Had the process stopped there, the structure of the Talmuds would have been much simpler, but the process described here continued over generations, even centuries. This led to the gradual development of what are called sugyot, talmudic discussions, or essays, as it were, on specific topics. As discussions were passed down, generation after generation, from one circle of scholars to another, they were augmented with comments and glosses.

This process continued in both Babylonia and Palestine into the fifth century. At this point, the development of the Palestinian Talmud was virtually arrested by the anti‑Semitic legislation and the difficult economic and social situation faced by the Jews of Palestine underthe sway of the Byzantine Empire.

In Babylonia, however, the developing Talmud underwent an additional process. It was at this time that the anonymous discussions, the s’tam, which weave together and interrelate all the earlier material, were intertwined in the text. In this way a more prolix and more easily understandable Talmud was achieved.

This, indeed, was one of the several factors leading to the greater popularity and authority of the Babylonian Talmud in subsequent centuries. The redactors who inserted these anonymous links and glosses also added some of the more extensive digressions, and provided the formulary introductions which allow us to identify Mishnah, baraita, and the statements of individual amoraim.

In essence, up through the early fifth century, the vast majority of the statements preserved in the Talmuds have attributions, i.e., the statement is cited in the name of a particular rabbi. Thereafter, the bulk of the material is anonymous, serving to fill in gaps and make the whole a unified, sensible creation. There is only a limited amount of anonymous material in the Palestinian Talmud because its amoraim ceased to be active in the fifth century.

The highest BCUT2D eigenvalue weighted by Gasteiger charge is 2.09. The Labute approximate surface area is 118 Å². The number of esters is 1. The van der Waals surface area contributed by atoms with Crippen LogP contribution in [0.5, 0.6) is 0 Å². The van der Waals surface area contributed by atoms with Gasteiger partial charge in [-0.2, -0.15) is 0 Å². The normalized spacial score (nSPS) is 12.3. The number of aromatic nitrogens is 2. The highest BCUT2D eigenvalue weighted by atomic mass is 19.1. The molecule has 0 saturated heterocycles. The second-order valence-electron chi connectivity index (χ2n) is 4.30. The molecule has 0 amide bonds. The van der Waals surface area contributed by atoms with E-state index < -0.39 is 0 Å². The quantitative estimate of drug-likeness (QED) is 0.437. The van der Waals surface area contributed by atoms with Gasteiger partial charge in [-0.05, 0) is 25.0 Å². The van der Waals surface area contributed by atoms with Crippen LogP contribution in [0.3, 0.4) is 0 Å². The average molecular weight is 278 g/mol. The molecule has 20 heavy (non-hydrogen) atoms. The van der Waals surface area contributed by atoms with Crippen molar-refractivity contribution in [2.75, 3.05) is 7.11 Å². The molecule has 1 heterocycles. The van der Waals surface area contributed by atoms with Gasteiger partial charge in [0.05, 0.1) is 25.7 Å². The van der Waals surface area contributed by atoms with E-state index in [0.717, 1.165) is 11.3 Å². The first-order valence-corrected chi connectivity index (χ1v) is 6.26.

In Babylonia, however, where the activity of creating the Talmud was able to continue, the anonymous redactors did their work and then were followed by the savoraim, "interpreters", who added the final touches, including the occasional halakhic rulings ("the law is according to …") and certain philological explanations. Their work continued up to the seventh century.

While we know that some of the amoraim kept written notes, the formal activity of the amoraim, like that of their tannaitic predecessors, was conducted orally. There is little information about the writing down of the two Talmuds‑-so little, in fact, that it is impossible to speculate confidently about the process. The best we can say is only that written manuscripts of the Babylonian and Palestinian Talmuds are first mentioned after the Islamic conquest (634 C.E.), and that the dissemination of manuscriptscontinued through the Middle Ages until the invention of printing.